- Arbeitnehmerentsendung und Personal
- Transfer Pricing
- German Tax and Legal News
CJEU confirms application of free movement of capital provisions where domestic rules require minimum participation
The CJEU has confirmed that the free movement of capital provision applies to domestic rules on the taxation of dividends received from third-country shareholdings of at least 10%.
On 11 September 2014, the Court of Justice of the European Union (CJEU) ruled on a measure found in the German imputation system that applied until 2001. Under the rules and the tax treaties in effect in the years at issue, dividends received by a German corporation from foreign subsidiaries in which the recipient held at least 10% were exempt from German tax. However, dividends received from a German subsidiary were included in the taxable income of the recipient parent company, with a credit granted for underlying corporate income tax paid by the subsidiary. If the parent company did not have to pay tax in a particular year (for example, due to an overall loss position), the credit resulted in a refund of tax.
The CJEU decision may entitle certain third-country parent companies of Germany subsidiaries to a refund of German withholding tax on dividends, even if the dividends were paid after the abolishment of the dividend exemption for shareholdings less than 10% on 28 February 2013.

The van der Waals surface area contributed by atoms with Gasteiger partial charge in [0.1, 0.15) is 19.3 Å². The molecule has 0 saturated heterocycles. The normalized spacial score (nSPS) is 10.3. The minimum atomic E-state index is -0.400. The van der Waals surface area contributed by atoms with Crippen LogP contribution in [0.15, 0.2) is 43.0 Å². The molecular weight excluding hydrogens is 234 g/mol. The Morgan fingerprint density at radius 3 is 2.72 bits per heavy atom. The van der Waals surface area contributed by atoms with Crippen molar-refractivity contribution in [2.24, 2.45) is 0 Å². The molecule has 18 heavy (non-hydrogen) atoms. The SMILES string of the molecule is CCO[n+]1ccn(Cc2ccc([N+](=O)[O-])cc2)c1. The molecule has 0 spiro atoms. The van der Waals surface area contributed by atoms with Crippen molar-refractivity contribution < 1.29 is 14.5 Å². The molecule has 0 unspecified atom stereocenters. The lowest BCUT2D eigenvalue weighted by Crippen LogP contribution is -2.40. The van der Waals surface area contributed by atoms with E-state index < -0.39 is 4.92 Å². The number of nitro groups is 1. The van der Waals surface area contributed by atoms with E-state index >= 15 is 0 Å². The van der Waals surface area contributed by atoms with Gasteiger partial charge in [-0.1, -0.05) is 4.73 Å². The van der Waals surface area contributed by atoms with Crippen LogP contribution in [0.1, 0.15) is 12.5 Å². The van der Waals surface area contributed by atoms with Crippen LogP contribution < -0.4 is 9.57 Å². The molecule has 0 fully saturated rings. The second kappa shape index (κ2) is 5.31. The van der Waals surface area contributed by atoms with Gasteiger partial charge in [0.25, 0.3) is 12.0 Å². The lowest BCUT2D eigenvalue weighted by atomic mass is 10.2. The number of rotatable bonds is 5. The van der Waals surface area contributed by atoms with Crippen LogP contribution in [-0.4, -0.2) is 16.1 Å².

Germany’s old imputation system was referred to the CJEU in the Meilicke cases (C-292/04 and C-262/09) and was held to be incompatible with the fundamental freedoms under the Treaty on the Functioning of the European Union (TFEU) to the extent foreign-source dividends were taxed without granting a credit similar to that available in cases of German-source dividends. However, in both C-262/09 and in another decision (FII GLO, C-446/04), the CJEU held that the fundamental freedoms do not require EU member states to refund a tax that originates in the tax system of another member state. In the Kronos case, although no credit was available under the version of the imputation rules considered by the CJEU, the foreign-source dividends also were not subject to tax. The CJEU held that the differing treatment that applied to foreign-source (exempt) and domestic (taxable with a credit) dividends did not give rise to a violation of the fundamental freedoms because both methods achieved the objective of the domestic legislation, since they both eliminated the risk of double taxation of dividends at the level of the state of residence of the recipient.
The main relevance of Kronos, however, lies in the CJEU’s statements regarding the applicable fundamental freedom. The case involved (inter alia) a 100% shareholding in Kronos Canada Inc., a company resident in a third county (i.e. a non-EU country). The recipient of the dividends, Kronos International Inc., was resident in Germany, but was not able to invoke the freedom of establishment because it was established under the laws of a third country (the US) and, thus, was not covered by the relevant provisions of the TFEU (articles 49, 54). Because entities from third countries were involved, protection of the fundamental freedoms could be invoked only if the free movement of capital provisions applied. However, based on established CJEU case law, these provisions do not apply to national legislation intended to apply only to those shareholdings that enable the holder to exert a definite influence on a company’s decisions and to determine its activities.